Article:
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Spain bets on green hydrogen in clean energy

Spain bets on green hydrogen in clean energy

tech innovation 2022

The production of ‘green’ hydrogen is critical for fuel-cell technology to not generate emissions.

As Europe seeks to move beyond fossil fuels, Spain is moving forward in developing green hydrogen aided by a growing wind and solar power complex in efforts to decarbonize its economy.

According to the Wood Mackenzie consulting firm, Spain accounted for 20 percent of the world’s green hydrogen projects in the first quarter, second only to the United States, which is home to more than half of them.

“A lot of countries are interested in green hydrogen, but in Spain there is a rapid increase in the field”, said Rafael Cosant, research associate professor in energy economics at Comillas Pontifical University in Madrid.

The sector is still in its infancy, but the war in Ukraine has prompted the EU to double its production target for 2030 as part of efforts to reduce dependence on Russian energy supplies.

“Spain has become a very attractive country for green hydrogen,” EU chief Ursula von der Leyen said during a visit to the country in May. “A shift to massively competitive hydrogen is taking place”.

Green hydrogen is produced by passing an electric current through water to split it between hydrogen and oxygen, a process known as electrolysis. It is considered green because electricity comes from renewable sources of energy that do not produce any harmful emissions.

And while fossil fuels emit harmful greenhouse gases when burned, hydrogen only emits harmless water vapor.

The technology is part of the EU’s efforts to become climate neutral by 2050.

‘great potential’

Green hydrogen can replace coal in heavy industries like steel mills. It can also be used to make fertilizer and is being considered as a potential fuel for buses, trains and aircraft in the future.

However, a major drawback for green hydrogen has been the high cost of its production. “Grey” hydrogen is much cheaper to make, but its production requires the use of fossil fuels that emit greenhouse gases.

But technological advances and rising fossil fuel prices have made green hydrogen more competitive.

Javier Brea, president of the Spanish Hydrogen Association (AEH2), said Spain has “great potential” as it has a well-developed renewables sector with significant solar and wind resources.

Cossant said Spain has another advantage in its vast natural gas network and LNG terminals, which can be converted into exports of hydrogen.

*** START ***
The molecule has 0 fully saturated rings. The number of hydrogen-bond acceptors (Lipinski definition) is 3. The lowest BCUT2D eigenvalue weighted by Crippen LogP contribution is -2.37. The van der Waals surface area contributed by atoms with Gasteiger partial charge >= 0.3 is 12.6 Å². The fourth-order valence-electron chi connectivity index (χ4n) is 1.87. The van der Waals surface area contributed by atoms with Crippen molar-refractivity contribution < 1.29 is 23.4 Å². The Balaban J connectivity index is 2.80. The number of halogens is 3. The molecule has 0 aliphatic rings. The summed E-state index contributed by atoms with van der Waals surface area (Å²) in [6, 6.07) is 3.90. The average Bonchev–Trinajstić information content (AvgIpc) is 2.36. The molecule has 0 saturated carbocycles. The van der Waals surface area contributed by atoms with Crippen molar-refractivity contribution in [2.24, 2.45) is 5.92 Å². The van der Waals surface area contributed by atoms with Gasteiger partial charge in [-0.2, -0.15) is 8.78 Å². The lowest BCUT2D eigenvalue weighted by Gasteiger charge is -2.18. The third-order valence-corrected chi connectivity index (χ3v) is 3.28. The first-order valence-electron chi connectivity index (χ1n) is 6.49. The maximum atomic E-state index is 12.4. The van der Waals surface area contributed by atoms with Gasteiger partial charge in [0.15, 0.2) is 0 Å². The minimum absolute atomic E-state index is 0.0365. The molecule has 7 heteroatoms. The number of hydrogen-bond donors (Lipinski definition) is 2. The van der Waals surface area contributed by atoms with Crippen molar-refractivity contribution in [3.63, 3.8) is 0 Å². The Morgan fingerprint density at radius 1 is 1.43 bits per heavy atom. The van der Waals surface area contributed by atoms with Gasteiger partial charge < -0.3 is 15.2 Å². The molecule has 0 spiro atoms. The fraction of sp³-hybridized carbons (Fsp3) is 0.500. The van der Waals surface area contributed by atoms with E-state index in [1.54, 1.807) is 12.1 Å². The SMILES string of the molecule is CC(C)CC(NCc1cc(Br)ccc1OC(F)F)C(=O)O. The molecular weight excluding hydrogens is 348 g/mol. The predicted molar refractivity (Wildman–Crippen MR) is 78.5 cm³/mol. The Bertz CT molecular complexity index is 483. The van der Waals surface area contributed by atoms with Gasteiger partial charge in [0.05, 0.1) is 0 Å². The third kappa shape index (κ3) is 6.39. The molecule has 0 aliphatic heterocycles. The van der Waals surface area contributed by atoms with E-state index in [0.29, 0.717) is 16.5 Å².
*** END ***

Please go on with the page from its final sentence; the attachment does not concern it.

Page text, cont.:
The government last year launched a 1.5 billion euro ($1.8 billion) plan to support green hydrogen projects over the next three years, tapping a European Union COVID Recovery Fund to do so.

By 2030, around nine billion euros will be spent, including private investment.

Future Energy Hub?

Spanish energy companies such as Iberdrola, Repsol and Enagas have all undertaken green hydrogen projects.

Enagas worked with global steel giant ArcelorMittal and fertilizer manufacturer Fertiberia for a major project called Hydel Espana in the northern Asturias region.

According to the International Renewable Energy Agency, the site will have about 15 solar parks that could produce 330,000 tons of hydrogen per year by 2030, making it the largest project of this type in the world.

“It shows that the sector has matured,” said AeH2’s Bray. “2030 may appear far away, but in reality it is tomorrow.”

Spain “holds all cards to become an energy hub,” he said.

But the country still has some hurdles to overcome before it can become a leader in the growing sector.

“To win, Spain would have to accelerate the deployment of solar and wind farms, as electrolysis consumes a lot of electricity,” Cossant said, adding that the projects were mired in “administrative constraints”.

Spain also lacks energy connectivity with the rest of Europe, but the government has revived a gas pipeline project linking Catalonia and France, which Madrid wants to use to ship hydrogen.


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© 2022 AFP

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